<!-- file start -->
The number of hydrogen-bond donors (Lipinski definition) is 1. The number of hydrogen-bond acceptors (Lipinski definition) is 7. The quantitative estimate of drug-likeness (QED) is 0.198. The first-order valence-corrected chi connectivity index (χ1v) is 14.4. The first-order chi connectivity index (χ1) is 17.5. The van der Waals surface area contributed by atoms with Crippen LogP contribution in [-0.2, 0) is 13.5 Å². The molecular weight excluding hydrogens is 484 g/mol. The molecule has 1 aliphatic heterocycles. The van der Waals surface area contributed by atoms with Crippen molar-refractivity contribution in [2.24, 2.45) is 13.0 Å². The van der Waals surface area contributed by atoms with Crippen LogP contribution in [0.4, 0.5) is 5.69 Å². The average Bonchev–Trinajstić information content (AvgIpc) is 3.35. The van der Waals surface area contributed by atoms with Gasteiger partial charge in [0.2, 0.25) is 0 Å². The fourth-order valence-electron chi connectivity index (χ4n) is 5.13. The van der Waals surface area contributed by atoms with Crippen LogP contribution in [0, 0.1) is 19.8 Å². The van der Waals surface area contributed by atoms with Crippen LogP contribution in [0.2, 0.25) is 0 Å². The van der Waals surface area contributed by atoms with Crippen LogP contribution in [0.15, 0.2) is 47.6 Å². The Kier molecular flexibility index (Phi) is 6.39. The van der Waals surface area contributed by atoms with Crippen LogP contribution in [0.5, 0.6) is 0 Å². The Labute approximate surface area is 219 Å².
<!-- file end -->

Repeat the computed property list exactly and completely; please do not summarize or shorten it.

The number of hydrogen-bond donors (Lipinski definition) is 1. The number of hydrogen-bond acceptors (Lipinski definition) is 7. The quantitative estimate of drug-likeness (QED) is 0.198. The first-order valence-corrected chi connectivity index (χ1v) is 14.4. The first-order chi connectivity index (χ1) is 17.5. The van der Waals surface area contributed by atoms with Crippen LogP contribution in [-0.2, 0) is 13.5 Å². The molecular weight excluding hydrogens is 484 g/mol. The molecule has 1 aliphatic heterocycles. The van der Waals surface area contributed by atoms with Crippen molar-refractivity contribution in [2.24, 2.45) is 13.0 Å². The van der Waals surface area contributed by atoms with Crippen LogP contribution in [0.4, 0.5) is 5.69 Å². The average Bonchev–Trinajstić information content (AvgIpc) is 3.35. The van der Waals surface area contributed by atoms with Gasteiger partial charge in [0.2, 0.25) is 0 Å². The fourth-order valence-electron chi connectivity index (χ4n) is 5.13. The van der Waals surface area contributed by atoms with Crippen LogP contribution in [0, 0.1) is 19.8 Å². The van der Waals surface area contributed by atoms with Crippen LogP contribution in [0.2, 0.25) is 0 Å². The van der Waals surface area contributed by atoms with Crippen LogP contribution in [0.15, 0.2) is 47.6 Å². The Kier molecular flexibility index (Phi) is 6.39. The van der Waals surface area contributed by atoms with Crippen LogP contribution in [0.5, 0.6) is 0 Å². The Labute approximate surface area is 219 Å².